Using Coaching to Develop First-time Leaders


Millennials will soon be the majority demographic in the workforce and are increasingly moving into leadership roles. Recent research from the International Coach Federation (ICF) and the Human Capital Institute (HCI), Building a Coaching Culture with Millennial Leaders, found that many individual contributors become first-time people managers between the ages of 31 and 35. As more Millennials enter management positions, they are requesting that current and potential employers invest in their leadership development to prepare them for current and future roles. A great way to do so is through coaching.

Becoming a leader is an exciting opportunity, but it can also be overwhelming. That’s why organizations like EY (formerly Ernst & Young), 2017 ICF International Prism Award Honorable Mention recipient, provide access to coaching. In a recent survey of leaders who received transition coaching at EY, the following engagement indicators were a direct result of coaching: 96 percent understood what drives them, 89 percent were clearer about their role and responsibilities, 80 percent more confidently navigated their environment, 83 percent identified and built the relationships that matter to their success, 80 percent found their footing faster, and 88 percent felt stronger as a leader.

In addition to working with a professional coach practitioner for improved work performance and goal attainment, first-time people managers should also have access to coach-specific training. Using coaching skills with their teams will not only impact the leader’s performance, but it will also improve the performance of both the team overall and each team member.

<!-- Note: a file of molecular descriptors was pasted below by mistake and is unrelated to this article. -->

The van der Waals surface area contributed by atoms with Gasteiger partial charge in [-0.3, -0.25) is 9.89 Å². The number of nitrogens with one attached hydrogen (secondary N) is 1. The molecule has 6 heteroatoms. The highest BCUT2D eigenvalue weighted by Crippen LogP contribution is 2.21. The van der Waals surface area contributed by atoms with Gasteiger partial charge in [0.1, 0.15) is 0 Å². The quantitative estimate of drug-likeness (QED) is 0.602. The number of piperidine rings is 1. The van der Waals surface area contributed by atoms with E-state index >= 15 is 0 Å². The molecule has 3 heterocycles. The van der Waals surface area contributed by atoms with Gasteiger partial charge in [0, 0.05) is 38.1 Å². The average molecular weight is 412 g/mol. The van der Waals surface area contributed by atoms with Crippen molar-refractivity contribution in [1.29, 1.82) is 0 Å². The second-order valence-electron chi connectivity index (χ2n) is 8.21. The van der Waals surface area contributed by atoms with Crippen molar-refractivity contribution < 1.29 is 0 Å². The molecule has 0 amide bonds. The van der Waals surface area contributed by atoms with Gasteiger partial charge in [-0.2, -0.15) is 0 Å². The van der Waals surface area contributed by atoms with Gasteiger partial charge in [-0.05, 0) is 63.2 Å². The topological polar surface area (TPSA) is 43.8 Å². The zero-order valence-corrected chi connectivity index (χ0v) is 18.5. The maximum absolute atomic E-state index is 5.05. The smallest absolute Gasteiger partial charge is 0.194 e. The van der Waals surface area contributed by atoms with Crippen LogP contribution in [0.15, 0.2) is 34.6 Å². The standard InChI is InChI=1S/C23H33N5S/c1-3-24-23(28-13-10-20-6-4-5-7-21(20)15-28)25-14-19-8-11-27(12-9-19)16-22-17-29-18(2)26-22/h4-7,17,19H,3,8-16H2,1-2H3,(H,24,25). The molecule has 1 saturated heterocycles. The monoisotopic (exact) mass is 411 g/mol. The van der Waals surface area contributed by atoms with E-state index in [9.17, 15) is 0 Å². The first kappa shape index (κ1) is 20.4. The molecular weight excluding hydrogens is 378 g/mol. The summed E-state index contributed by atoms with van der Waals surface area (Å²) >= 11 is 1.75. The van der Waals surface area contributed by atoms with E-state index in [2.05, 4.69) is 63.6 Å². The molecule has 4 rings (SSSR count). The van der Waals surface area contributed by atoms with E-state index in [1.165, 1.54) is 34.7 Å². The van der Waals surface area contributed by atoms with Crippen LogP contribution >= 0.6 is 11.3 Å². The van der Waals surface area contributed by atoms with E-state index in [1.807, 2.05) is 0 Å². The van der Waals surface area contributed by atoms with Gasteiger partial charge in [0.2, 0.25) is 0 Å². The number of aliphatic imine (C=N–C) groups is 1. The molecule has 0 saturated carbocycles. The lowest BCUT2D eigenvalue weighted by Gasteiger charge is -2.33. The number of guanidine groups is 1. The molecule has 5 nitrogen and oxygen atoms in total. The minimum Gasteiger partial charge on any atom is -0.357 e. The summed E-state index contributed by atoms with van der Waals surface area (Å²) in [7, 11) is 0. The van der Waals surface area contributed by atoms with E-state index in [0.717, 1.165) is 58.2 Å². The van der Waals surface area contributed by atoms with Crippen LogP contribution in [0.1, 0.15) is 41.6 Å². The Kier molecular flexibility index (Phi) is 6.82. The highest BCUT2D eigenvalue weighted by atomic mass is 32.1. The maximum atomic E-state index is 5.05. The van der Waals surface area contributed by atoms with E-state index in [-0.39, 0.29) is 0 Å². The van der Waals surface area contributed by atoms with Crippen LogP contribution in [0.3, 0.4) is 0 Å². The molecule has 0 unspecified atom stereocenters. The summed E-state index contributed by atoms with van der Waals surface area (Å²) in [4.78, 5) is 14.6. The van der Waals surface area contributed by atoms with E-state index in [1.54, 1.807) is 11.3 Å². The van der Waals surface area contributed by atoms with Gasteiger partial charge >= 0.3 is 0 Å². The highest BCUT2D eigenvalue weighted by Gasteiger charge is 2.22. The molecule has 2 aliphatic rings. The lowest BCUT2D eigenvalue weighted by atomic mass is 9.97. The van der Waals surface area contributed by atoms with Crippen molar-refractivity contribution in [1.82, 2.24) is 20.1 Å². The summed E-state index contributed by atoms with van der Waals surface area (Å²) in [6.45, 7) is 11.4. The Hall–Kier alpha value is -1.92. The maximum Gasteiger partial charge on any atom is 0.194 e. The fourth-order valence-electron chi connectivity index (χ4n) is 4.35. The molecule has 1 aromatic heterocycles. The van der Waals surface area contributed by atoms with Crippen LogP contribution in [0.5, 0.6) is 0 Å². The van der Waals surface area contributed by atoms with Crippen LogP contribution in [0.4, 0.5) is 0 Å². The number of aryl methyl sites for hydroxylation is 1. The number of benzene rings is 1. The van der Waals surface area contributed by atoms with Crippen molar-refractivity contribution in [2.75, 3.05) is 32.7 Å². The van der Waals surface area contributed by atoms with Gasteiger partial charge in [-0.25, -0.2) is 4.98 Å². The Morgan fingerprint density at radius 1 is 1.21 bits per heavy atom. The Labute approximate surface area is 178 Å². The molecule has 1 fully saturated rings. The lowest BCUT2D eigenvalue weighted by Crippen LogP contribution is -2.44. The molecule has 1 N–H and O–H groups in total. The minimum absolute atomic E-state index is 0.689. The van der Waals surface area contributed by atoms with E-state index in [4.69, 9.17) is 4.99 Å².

More importantly, employees want a truly coaching culture within the workplace with more coach-like management styles. When respondents to the ICF/HCI study were asked to list three words they’d use to describe the most effective management style at their organizations, “coaching,” “supportive” and “collaborative” were listed most often. They also selected “coaching and developing others” as the top-rated competency for first-time people managers. A coach approach is less directive, supports more employee empowerment, and places a stronger focus on growth and change.

Access to coaching and coach training is already a developmental opportunity for many executives. Why not expand this access to first-time people managers? After all, as the workforce ages, they will be assuming those executive roles in the future. Equipping leaders with the tools for a more coach-like leadership style early on will no doubt have a positive, long-term impact on your organization.


Join @shrmnextchat and Colmon Elridge at 3pm ET on October 18 for a #Nextchat on Coaching. 




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I am considered a millennial and I agree with this post. However, I think the issue is that many others do not understand this perspective. As a young professional, I am anxious to learn everything that I can so that I can make a huge impact in the workplace. Often, I find myself in positions where management lack the skills or desire to coach and be supportive. I however do not see this negatively as many would. I use my experiences to mold me into the leader that I once wanted as a subordinate. My goal is to identify the disconnect between millennials and older parties, and bridge the gap which will in turn benefit everyone in the workplace.

Very interesting post, Colmon. One main challenge is, how do you provide coaching to all new managers, as well as strategically to leaders who advance, have growth opportunities, etc. Coaching has traditionally been expensive and hard to manage and scale. Do you think the lack of broad-based coaching in most companies is because they do not believe it's worth it (lack of value) or because it's just too hard to implement? New technology solutions will certainly reduce the cost/implementation burden, but it doesn't help if companies believe their traditional workshop and online leadership programs are working well.
Todd Murtha,

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